Provincial and federal regulators are beginning to roll out relief measures for defined benefit pension plan sponsors, ranging from administrative filing extensions to freezes on commuted-value transfers.
At the federal level, the government announced Thursday it will be halting solvency special payments for federally regulated DB plans until the end of 2020 to ensure plan sponsors have financial resources to continue their operations and pension plans. The Office of the Superintendent of Financial Institutions is also putting a temporary freeze on portability transfers and buy-out annuity purchases.
British Columbia is moving to extend deadlines for filing annual statements, annual information returns and financial statements by 60 days for plans that provide them between March 30 and Dec. 29, 2020. It’s also providing a 30-day extension for delivering termination of active membership statements to plans that have a March 30 deadline, with the exception of collectively bargained, multi-employer plans. Any plans required to file an actuarial valuation report will have 90 additional days to do so.
Similarly, Alberta is offering 180-day extensions for filing annual information returns and associated fees, audited financial statements, annual reports to members, actuarial valuation reports and cost certificates for plans that are required to file them between March 31 and July 1.
It’s also taking a further step by implementing a restriction on asset transfers without consent of the provincial superintendent of pensions if the transfer could impair a plan’s solvency. In addition, the province is offering extensions to the amortization period for unfunded liabilities and solvency deficiencies, as well as the deadline for employer and employee contributions, on a case-by-case basis.
Saskatchewan’s Financial and Consumer Affairs Authority is providing plan sponsors with a 90-day extension for filing annual information returns and annual statement disclosures to members.
The Financial Services Regulatory Authority of Ontario is granting 60-day extensions for regulatory filings if requested by plan sponsors. It also said that, while it can’t extend timelines for member disclosures, it won’t levy monetary penalties until further notice if plan sponsors warn the regulator in advance.
As well, the FSRA said DB plan administrators that have seen their transfer ratio drop by 10 per cent or more since the most recently determined transfer ratio will be prohibited from transferring any part of a member or former member’s commuted value, deferred pension or ancillary benefit without receiving approval from the regulator.
Both New Brunswick and Nova Scotia are offering 30-day regulatory filing extensions.
This is likely to be just the first wave of relief measures with more substantial changes to follow, says Simon Nelson, a principal in Eckler Ltd.’s pension group. “What you’ve seen so far is focused more on administrative relief [and] . . . making things easier for plan sponsors to administer plans. I think what we haven’t seen yet is that second wave of measures. My understanding is that a number of the jurisdictions are looking at other options [that are] intended to be more in the vein of financial relief.”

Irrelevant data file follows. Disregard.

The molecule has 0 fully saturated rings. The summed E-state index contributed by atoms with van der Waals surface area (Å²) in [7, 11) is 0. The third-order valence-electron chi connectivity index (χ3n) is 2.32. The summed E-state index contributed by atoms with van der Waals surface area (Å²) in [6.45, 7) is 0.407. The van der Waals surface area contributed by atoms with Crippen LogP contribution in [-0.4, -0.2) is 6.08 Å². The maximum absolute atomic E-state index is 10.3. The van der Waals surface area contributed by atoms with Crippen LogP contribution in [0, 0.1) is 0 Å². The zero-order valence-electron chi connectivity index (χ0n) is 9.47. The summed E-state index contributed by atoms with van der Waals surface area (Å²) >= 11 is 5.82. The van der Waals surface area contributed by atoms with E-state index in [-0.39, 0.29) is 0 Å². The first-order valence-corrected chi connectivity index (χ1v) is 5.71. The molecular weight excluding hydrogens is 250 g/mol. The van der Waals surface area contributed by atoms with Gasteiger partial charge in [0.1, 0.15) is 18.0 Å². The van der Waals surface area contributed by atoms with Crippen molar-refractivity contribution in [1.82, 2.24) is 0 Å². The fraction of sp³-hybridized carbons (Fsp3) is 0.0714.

In the near term, Nelson says he expects pension plan sponsors will be looking for relief from contributions based on existing valuations, assistance with liquidity constraints and extensions on existing valuations. “I think you’ll have many stakeholders looking for some kind of mechanism to allow for interest-free loans to cover [payments to plan members], . . . repayable over some period of time.”
Winston Woo, executive director for tax, pensions and government programs at AGS Automotive Systems and the chair of the Canadian Manufacturers and Exporters’ pension committee, says the administrative changes are welcome, but DB plan sponsors need more help.
In a submission to Ontario’s Ministry of Finance, the CME pension committee called for the provincial government to allow all single-employer DB plans to suspend pension contributions until September 1. “That would provide immediate liquidity [to plan sponsors] at no cost to the government,” says Woo. “We see that as a very direct, efficient way of providing much-needed cash to companies being hit by economic challenges.”
He notes plan sponsors are taking hits on all sides: their businesses have been impacted by the economic fallout of the virus; equity markets have taken a dive, impacting pension assets; and ultra-low interest rates have driven their plan liabilities higher.
As well, the committee has asked Ontario to allow pension benefit guarantee fund premiums to be suspended until September 1, as well as the level of required pension contributions at a pre-coronavirus level to be frozen for a period of three years. “It [would give] companies and markets more time to recover and stabilize their contributions so that, as the economy returns and comes out of a recession, . . . companies can continue to put money into their pension plans in an orderly, sustainable fashion.”